A quick plug here for BBC Radio 4’s fourth episode of “Just So Science”, playing at 13:45 GMT today (this is the link). I was interviewed a few weeks ago for the show “How the Rhinoceros Got His Skin,” a la the classic Kipling tale. This series is revisiting Kipling’s tales in light of modern evolutionary science and evidence, whereas Kipling only had crude, Lamarckian or early Darwinian insight. Check out their earlier episodes on whales, leopards and armadillos– good stuff, and with real scientists. Richard Dawkins may appear again (EDIT: yep! Dawkins manifested) in this episode to provide some gravitas and evolution street cred, too.
And Freezersaurus gets a big plug! From the website: ” Rhinos and horses have much in common. John Hutchinson studies both, but just don’t ask to look inside his freezer.” 🙂 NOTE: I am not a vet (I am a biologist), and definitely not a horse specialist like others in our lab, but I do study horses a little, in a comparative context.
While the original Kipling story focuses on rhino skin, and the producers were interested because of my popular post here on rhino skin, we discussed other issues such as gait, fossil record, feet, and more. I owe thanks to rhino skin expert Dr Tobin Hieronymus for helping me bone up on the unusual skin of rhinos, which has a surprising amount in common with the tough hide of walruses, boars, some water deer, and a few other species. It’s not just normal thickened skin, as Tobin and others have shown. Anyway, I don’t want to give away what’s on the radio programme; afterwards I might embellish this post more with some rhino anatomy and mechanics facts.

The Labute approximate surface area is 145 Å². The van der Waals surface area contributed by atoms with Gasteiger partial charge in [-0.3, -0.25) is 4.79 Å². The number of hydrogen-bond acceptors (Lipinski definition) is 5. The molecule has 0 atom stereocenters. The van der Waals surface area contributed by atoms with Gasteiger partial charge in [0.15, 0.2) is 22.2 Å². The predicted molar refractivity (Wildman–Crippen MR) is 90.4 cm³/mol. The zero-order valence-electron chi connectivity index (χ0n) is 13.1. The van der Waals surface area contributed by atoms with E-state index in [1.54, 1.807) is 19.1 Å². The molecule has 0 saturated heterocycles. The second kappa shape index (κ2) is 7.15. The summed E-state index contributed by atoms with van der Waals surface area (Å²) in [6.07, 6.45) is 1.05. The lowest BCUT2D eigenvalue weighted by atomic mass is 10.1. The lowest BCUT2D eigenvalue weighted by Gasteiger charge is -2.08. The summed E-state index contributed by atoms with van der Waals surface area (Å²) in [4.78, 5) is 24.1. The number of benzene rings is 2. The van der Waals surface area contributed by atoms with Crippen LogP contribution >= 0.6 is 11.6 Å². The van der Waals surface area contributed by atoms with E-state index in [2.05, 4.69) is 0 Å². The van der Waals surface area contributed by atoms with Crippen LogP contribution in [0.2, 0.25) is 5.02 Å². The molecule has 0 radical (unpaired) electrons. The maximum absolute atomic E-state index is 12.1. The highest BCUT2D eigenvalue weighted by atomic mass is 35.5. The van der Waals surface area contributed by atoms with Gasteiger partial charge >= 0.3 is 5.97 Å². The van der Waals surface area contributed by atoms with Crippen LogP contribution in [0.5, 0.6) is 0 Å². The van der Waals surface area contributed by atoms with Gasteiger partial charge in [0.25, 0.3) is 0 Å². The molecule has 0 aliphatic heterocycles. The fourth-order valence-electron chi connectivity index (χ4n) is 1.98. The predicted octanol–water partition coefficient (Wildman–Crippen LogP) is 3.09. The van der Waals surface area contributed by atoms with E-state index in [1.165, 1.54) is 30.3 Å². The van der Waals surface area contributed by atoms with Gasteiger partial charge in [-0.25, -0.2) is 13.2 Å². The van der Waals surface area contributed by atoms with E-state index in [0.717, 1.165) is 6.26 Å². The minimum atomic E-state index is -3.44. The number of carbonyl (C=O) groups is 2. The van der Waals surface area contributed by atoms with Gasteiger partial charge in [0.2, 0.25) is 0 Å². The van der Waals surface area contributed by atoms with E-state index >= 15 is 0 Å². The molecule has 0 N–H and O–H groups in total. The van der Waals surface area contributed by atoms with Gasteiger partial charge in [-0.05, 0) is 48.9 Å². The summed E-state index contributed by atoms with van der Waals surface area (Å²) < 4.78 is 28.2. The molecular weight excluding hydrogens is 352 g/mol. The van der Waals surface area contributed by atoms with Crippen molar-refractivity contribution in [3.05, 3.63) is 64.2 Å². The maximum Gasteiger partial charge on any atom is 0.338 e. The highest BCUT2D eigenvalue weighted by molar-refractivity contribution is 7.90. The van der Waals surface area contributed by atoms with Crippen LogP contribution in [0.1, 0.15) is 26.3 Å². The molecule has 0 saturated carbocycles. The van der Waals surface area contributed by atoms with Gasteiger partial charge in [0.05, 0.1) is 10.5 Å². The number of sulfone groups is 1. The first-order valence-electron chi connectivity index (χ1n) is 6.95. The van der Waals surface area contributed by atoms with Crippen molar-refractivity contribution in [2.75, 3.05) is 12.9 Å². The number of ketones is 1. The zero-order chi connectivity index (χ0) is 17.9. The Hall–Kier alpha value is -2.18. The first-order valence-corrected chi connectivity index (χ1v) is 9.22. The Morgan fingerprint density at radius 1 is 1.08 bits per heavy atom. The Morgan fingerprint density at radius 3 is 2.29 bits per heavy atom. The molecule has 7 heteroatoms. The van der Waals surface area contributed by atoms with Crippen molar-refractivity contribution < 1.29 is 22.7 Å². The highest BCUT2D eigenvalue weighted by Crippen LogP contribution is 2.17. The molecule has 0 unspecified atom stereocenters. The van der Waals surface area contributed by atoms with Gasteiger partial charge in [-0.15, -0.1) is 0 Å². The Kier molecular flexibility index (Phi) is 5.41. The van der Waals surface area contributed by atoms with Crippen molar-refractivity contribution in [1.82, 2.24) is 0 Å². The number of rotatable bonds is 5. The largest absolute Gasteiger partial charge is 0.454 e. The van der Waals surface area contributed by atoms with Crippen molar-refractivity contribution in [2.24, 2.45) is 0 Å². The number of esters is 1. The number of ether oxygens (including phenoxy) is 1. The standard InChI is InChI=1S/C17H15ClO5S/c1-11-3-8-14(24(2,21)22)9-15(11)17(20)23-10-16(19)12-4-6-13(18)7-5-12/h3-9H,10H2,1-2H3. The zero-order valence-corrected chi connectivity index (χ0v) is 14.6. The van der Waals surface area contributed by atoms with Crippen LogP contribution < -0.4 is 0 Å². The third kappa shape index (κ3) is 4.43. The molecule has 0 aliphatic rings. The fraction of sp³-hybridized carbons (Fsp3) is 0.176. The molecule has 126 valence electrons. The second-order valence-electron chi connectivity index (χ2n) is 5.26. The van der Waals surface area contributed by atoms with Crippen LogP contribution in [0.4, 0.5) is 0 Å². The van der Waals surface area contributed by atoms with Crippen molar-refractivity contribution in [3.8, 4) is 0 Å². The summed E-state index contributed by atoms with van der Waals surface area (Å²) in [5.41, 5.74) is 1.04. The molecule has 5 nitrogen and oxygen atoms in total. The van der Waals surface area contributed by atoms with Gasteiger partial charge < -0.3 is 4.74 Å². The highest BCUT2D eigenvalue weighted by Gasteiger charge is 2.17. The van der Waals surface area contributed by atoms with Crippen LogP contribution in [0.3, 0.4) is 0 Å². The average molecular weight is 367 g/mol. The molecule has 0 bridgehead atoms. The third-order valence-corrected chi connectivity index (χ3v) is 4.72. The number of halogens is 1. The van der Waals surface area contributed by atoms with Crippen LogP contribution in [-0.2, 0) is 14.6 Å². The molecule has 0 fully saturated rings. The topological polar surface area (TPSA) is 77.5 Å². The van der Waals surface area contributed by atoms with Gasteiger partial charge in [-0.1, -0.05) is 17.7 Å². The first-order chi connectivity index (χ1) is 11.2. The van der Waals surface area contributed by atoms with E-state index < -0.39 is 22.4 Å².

Coincidentally, I’m receiving four white rhinoceros feet today from a zoo mortality. So it’s rhino-fest here!
I hope you like the show— please let me know what you think in the comments below! I really enjoyed listening to it, but I’d like to know what you thought.